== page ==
Skip to main content

Why Pilates should be the ‘go to’ for cyclists

Let’s be honest, when cyclists think of training, the first thing you usually do is reach for the heart rate monitor or power meters, climb on the bike and go hard.  You might do some intervals or sprints on the turbo trainer, or go and punish yourself on some hills, you might even go and do some squats or deadlifts in the gym, but truthfully, how many of you actually put time into developing your core, or really understand why Pilates should be the ‘go to’ for cyclists?

There’s no doubt going out and sweating on the bike makes you feel good, plus it’s good fun and can help drive tangible results.  However, the reality is if you can take a step back a couple of times a week in order to do some specific Pilates, you’ll reap benefits in terms of power, endurance, posture and stability on the bike, as well as helping with longer term injury prevention.

Whether you’re a road cyclist wanting to gain a few precious watts, or a mountain biker looking to attack the trails with improved speed and confidence, Pilates for cyclists will help fine tune you!  It can even help with the daily commute or keeping up with the kids in the park.  

Cycling position and muscle fatigue

If you’ve ever ridden someone elses bike you will know just how important
the cycling position is. You may feel comfortable for the first hour or so but
if you are a keen cyclist you will be often be out for much longer,
and sometimes from dawn until dusk.

The cycling position is difficult to sustain even if your bike fits you like
a glove. The road cycling position, particularly in the upper body,
results in changes in posture as you fatigue. With mountain biking you change position more frequently as you react to the changes in terrain, however this is in itself takes its toll on your core stability.

In cycling, if your core muscles begin to fatigue whilst supporting your upper body position your pelvis tilts to compensate. This can lead to increased strain on the lower back and subsequently reduced power output in the legs. As you lose power in your legs you will grip through your hands, arms and shoulders resulting in stress and tension through your upper body.

It’s no accident that pro cyclists can keep a strong and stable upper body over long periods of time.  In road cycling especially, any unwanted movement or rocking is wasted energy resulting in lower power output, higher fatigue and poorer results.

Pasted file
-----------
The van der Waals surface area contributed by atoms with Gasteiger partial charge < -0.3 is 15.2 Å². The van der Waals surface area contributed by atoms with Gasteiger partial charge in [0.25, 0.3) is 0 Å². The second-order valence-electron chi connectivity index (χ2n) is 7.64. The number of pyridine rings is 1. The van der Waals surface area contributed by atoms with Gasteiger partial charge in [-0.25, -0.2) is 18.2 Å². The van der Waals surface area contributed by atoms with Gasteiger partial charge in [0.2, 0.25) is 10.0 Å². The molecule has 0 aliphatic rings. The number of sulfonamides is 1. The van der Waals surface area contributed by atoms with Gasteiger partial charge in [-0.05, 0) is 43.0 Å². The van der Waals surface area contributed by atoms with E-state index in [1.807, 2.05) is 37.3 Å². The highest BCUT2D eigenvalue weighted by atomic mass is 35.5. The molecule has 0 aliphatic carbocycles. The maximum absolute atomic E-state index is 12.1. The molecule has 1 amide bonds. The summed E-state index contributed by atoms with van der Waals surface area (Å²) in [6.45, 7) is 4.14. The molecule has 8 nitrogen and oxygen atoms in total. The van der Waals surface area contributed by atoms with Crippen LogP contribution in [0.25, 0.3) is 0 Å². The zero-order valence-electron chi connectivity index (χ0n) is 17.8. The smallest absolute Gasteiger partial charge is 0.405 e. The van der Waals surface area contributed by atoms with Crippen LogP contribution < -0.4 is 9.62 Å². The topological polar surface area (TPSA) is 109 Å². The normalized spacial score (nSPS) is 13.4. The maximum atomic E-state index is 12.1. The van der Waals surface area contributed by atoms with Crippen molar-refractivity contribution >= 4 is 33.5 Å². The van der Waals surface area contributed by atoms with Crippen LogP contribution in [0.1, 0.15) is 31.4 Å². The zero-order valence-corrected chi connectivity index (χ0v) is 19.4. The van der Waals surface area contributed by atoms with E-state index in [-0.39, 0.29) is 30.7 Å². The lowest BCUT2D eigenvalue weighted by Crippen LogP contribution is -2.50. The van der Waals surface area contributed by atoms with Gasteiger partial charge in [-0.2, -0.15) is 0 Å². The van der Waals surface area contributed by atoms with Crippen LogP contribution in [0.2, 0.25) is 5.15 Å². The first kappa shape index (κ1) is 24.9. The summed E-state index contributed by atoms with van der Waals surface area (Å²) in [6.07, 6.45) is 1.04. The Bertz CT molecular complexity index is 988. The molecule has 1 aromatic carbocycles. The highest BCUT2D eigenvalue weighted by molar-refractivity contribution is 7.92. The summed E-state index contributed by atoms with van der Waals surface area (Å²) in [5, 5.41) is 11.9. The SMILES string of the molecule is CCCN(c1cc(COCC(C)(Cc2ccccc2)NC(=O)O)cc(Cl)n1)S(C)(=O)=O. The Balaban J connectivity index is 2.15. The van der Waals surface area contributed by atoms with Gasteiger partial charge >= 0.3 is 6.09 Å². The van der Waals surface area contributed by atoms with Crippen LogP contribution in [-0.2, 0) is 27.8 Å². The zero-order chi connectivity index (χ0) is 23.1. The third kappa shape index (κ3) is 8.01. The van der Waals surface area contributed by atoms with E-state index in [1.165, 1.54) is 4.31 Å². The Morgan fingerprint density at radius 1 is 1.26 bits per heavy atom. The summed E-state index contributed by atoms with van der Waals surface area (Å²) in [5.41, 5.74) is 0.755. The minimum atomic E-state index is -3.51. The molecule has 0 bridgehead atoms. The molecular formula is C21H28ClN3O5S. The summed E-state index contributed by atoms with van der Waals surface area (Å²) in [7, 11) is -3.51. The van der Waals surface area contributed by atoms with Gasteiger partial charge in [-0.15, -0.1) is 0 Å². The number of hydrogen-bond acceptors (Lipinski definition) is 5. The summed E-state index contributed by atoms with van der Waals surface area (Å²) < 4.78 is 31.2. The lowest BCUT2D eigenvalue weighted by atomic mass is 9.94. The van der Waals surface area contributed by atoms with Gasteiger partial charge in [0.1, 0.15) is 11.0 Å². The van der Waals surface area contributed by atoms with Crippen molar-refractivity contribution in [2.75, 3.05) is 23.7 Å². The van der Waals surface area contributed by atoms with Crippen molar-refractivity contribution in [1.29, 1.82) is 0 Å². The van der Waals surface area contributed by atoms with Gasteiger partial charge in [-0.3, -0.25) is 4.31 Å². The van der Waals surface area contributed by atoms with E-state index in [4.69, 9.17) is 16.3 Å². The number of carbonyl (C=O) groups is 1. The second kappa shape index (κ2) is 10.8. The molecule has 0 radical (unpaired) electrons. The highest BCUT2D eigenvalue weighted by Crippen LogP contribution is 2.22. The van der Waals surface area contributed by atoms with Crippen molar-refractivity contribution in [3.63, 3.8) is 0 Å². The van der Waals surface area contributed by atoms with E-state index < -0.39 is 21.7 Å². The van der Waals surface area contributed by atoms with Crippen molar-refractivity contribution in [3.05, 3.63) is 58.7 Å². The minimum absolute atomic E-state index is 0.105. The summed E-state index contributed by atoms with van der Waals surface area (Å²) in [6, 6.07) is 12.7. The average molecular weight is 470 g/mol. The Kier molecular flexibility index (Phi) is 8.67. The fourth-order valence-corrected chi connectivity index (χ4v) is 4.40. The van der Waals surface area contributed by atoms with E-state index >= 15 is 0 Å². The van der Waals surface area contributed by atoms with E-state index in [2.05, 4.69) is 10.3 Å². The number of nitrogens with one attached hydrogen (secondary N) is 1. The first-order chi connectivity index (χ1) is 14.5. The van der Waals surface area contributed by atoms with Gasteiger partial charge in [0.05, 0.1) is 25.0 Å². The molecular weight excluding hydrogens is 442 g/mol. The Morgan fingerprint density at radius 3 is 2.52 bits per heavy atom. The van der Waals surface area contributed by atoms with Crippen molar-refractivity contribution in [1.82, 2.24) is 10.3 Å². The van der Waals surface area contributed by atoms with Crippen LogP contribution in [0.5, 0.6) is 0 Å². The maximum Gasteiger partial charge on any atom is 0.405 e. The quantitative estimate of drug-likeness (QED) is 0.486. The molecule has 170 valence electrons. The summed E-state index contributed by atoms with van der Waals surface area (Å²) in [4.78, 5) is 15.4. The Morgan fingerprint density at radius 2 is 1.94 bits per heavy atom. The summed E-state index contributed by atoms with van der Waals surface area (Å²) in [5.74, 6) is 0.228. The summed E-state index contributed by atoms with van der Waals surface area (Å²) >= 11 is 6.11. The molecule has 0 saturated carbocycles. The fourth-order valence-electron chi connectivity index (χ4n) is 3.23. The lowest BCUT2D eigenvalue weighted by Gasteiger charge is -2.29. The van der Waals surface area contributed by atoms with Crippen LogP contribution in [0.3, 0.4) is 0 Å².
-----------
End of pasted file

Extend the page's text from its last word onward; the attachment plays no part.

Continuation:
Are you ‘bike fit’?

There are numerous guides online which can help you set your bike up, as well as specialists who provide bike fit services. Making sure your bike is fitted to you will undoubtedly help you get the most power from your legs, however that will only get you so far – you also need to be ‘bike fit’!

As with most sports getting out on the bike is definitely the most specific training you can do to build up your cycling specific muscles. However, if those muscles are not working correctly in the first place your body quickly finds compensatory power from other muscles. Over time this can result in muscle dysfunction, asymmetries and potentially pain.

How Pilates can help you become ‘bike fit’

So how can Pilates help you become ‘bike fit’ and why should Pilates be the go to for cyclists? Pilates trains stability and strength in your core muscles. These are the muscles in your trunk which help support the leg muscles as they push onto the pedal. They also provide support to the upper body and shoulder position.

Pilates increases your awareness and ability to fire your leg muscles correctly and more effectively when you are cycling. This results in increased power and better endurance. It also increases your awareness of a good upper body position (both on and off the bike), and as a result upper body stamina improves. While your legs spin and provide the power, your upper body is relatively still but it needs muscle endurance in order to maintain that stillness and stability allowing your legs to work efficiently.

Your bottom muscles (gluteals), thigh muscles at the front (quads) and back (hamstrings) work together to provide the power on the pedals. This is transmitted to the pedal through the lower leg muscles. Getting these muscles working together and firing correctly is vital for good cycling technique.

Take inspiration from the pros’

So now you know why Pilates should be the ‘go to’ for cyclists, take a little inspiration. Try watching a few moments of the time trial action at the Tour de France. Even when extremely fatigued towards the end, the best riders barely move their upper body allowing them to maintain power and retain aerodynamic efficiency.  This is down to spectacular muscle endurance and lots of core work in preparation!

If mountain biking is more your thing then watch the elite riders tackle the world cup downhill tracks. Their stamina and strength lets the bike move effortlessly underneath them as they shift their weight to find the fastest lines with enviable core control.

Inspired by why Pilates should be the go to for cyclists and how it might help you? Get in touch to enquire about our current Pilates programmes or click here to book a bespoke 1:1 session with Kate.

Move Better | Prevent Injury | Improve Performance | Create Change